India, Thailand and ASEAN: Contours of a Rejuvenated Relationship

Ansari Thailand

I am delighted to be here at this prestigious University named after the illustrious King Chulalongkorn or Rama V, whose centenary will be celebrated next year. I felicitate the University on moving towards this milestone.

Our relationship is not of recent origin. Some in this audience may know that King Chulalongkorn, after whom this University is named, paid a Royal visit to India in 1872. In 1915, we were honoured to receive another Royal visit from Thailand by King Vajiravudh (Rama VI), the founder of this University. We celebrated the centenary of that visit last year and, in particular, the enduring links then fostered between the Indian port city of Suratand Surat Thani in southern Thailand.

The establishment of the ASEAN Economic Community this year has been a historic event. This journey began in Bangkokin 1967. I am told that the Thai name of Bangkok, ‘ Krung Thep’ is an abbreviation for

“the city of angels, the great city, the eternal jewel city, the impregnable city of God Indra, the grand capital of the world endowed precious gems, the happy city, abounding in an enormous royal palace that resembles the heavenly abode where reigns the reincarnated God, a city given by Indra and built by Vihnukarn.”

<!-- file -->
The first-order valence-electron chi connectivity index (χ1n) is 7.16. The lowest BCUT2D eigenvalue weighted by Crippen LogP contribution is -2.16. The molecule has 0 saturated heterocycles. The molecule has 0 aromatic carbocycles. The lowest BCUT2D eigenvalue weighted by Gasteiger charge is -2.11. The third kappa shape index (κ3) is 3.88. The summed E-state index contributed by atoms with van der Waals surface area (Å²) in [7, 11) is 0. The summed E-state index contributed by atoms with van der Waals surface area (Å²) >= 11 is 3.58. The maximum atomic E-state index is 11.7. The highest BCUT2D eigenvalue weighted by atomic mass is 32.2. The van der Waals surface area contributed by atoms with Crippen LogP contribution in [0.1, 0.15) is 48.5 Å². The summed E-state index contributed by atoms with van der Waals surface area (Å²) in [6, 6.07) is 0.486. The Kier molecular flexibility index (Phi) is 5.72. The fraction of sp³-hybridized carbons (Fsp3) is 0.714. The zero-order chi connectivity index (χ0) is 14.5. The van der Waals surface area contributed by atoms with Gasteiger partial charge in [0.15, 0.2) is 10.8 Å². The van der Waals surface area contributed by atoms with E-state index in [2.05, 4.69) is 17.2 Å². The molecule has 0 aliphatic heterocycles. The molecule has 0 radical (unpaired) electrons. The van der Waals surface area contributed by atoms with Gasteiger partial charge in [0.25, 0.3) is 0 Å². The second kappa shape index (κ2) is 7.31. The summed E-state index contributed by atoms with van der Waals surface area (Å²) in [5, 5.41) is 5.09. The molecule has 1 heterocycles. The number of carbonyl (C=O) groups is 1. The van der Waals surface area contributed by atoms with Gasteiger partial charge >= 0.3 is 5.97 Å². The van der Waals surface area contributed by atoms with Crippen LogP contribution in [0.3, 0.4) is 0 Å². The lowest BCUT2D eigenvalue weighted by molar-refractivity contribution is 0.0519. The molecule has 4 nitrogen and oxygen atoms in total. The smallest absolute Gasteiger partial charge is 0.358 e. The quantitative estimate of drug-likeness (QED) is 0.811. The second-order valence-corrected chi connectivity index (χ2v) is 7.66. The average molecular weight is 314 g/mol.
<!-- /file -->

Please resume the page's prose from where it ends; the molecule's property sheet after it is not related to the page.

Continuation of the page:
To my mind, this is an apt illustration of the ancient links of civilization, culture and commerce that existed between Indiaand Thailand. These links give us shared perceptions of the evolving commercial and political environment in the region and the world at large.

My visit underscores the importance India attaches to Thailandas part of our increasing engagement with the region. Despite the large size and rapid growth of our economies, the trade and investment between India and Thailand remains modest. There is a need to synergize our efforts in the areas of economy and business to enhance and diversify our trade. We need to encourage our private sectors to make investments in infrastructure and manufacturing sectors in the each others’ country and for this the two governments are willing to provide a predictable and comprehensive legal and taxation frame-work.